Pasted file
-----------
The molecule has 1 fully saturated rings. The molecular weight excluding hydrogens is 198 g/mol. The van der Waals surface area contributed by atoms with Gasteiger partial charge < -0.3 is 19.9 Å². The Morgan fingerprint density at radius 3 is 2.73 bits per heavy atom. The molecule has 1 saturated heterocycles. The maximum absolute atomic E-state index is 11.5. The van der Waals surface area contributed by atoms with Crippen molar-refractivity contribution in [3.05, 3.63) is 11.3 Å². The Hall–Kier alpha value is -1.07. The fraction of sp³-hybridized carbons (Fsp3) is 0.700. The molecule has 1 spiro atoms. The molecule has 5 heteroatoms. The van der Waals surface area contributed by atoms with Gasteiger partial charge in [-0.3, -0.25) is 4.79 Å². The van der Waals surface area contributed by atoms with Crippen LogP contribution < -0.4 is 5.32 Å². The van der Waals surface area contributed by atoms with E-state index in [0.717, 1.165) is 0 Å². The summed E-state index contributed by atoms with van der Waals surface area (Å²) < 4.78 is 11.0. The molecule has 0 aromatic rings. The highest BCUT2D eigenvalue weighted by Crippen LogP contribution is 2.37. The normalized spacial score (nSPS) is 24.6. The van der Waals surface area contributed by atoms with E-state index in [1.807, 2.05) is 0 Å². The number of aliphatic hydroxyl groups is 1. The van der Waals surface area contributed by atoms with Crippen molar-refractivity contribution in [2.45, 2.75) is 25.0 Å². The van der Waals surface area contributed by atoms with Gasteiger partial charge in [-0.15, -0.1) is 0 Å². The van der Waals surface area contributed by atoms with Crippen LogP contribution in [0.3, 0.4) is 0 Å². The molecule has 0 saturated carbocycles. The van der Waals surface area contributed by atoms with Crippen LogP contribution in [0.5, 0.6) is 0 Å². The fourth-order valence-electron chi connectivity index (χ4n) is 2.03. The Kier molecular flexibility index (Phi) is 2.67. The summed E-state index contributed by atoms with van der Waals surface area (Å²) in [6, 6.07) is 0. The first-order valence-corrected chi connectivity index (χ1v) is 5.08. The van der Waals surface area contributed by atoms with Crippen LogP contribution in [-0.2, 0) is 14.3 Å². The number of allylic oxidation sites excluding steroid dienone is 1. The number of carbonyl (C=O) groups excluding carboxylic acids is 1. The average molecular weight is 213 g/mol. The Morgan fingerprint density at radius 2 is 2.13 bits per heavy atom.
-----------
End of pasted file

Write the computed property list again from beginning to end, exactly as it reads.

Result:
The molecule has 1 fully saturated rings. The molecular weight excluding hydrogens is 198 g/mol. The van der Waals surface area contributed by atoms with Gasteiger partial charge < -0.3 is 19.9 Å². The Morgan fingerprint density at radius 3 is 2.73 bits per heavy atom. The molecule has 1 saturated heterocycles. The maximum absolute atomic E-state index is 11.5. The van der Waals surface area contributed by atoms with Crippen molar-refractivity contribution in [3.05, 3.63) is 11.3 Å². The Hall–Kier alpha value is -1.07. The fraction of sp³-hybridized carbons (Fsp3) is 0.700. The molecule has 1 spiro atoms. The molecule has 5 heteroatoms. The van der Waals surface area contributed by atoms with Gasteiger partial charge in [-0.3, -0.25) is 4.79 Å². The van der Waals surface area contributed by atoms with Crippen LogP contribution < -0.4 is 5.32 Å². The van der Waals surface area contributed by atoms with E-state index in [0.717, 1.165) is 0 Å². The summed E-state index contributed by atoms with van der Waals surface area (Å²) < 4.78 is 11.0. The molecule has 0 aromatic rings. The highest BCUT2D eigenvalue weighted by Crippen LogP contribution is 2.37. The normalized spacial score (nSPS) is 24.6. The van der Waals surface area contributed by atoms with E-state index in [1.807, 2.05) is 0 Å². The number of aliphatic hydroxyl groups is 1. The van der Waals surface area contributed by atoms with Crippen molar-refractivity contribution in [2.45, 2.75) is 25.0 Å². The van der Waals surface area contributed by atoms with Gasteiger partial charge in [-0.15, -0.1) is 0 Å². The van der Waals surface area contributed by atoms with Crippen LogP contribution in [0.3, 0.4) is 0 Å². The molecule has 0 saturated carbocycles. The van der Waals surface area contributed by atoms with Crippen LogP contribution in [0.5, 0.6) is 0 Å². The fourth-order valence-electron chi connectivity index (χ4n) is 2.03. The Kier molecular flexibility index (Phi) is 2.67. The summed E-state index contributed by atoms with van der Waals surface area (Å²) in [6, 6.07) is 0. The first-order valence-corrected chi connectivity index (χ1v) is 5.08. The van der Waals surface area contributed by atoms with Crippen LogP contribution in [-0.2, 0) is 14.3 Å². The number of allylic oxidation sites excluding steroid dienone is 1. The number of carbonyl (C=O) groups excluding carboxylic acids is 1. The average molecular weight is 213 g/mol. The Morgan fingerprint density at radius 2 is 2.13 bits per heavy atom.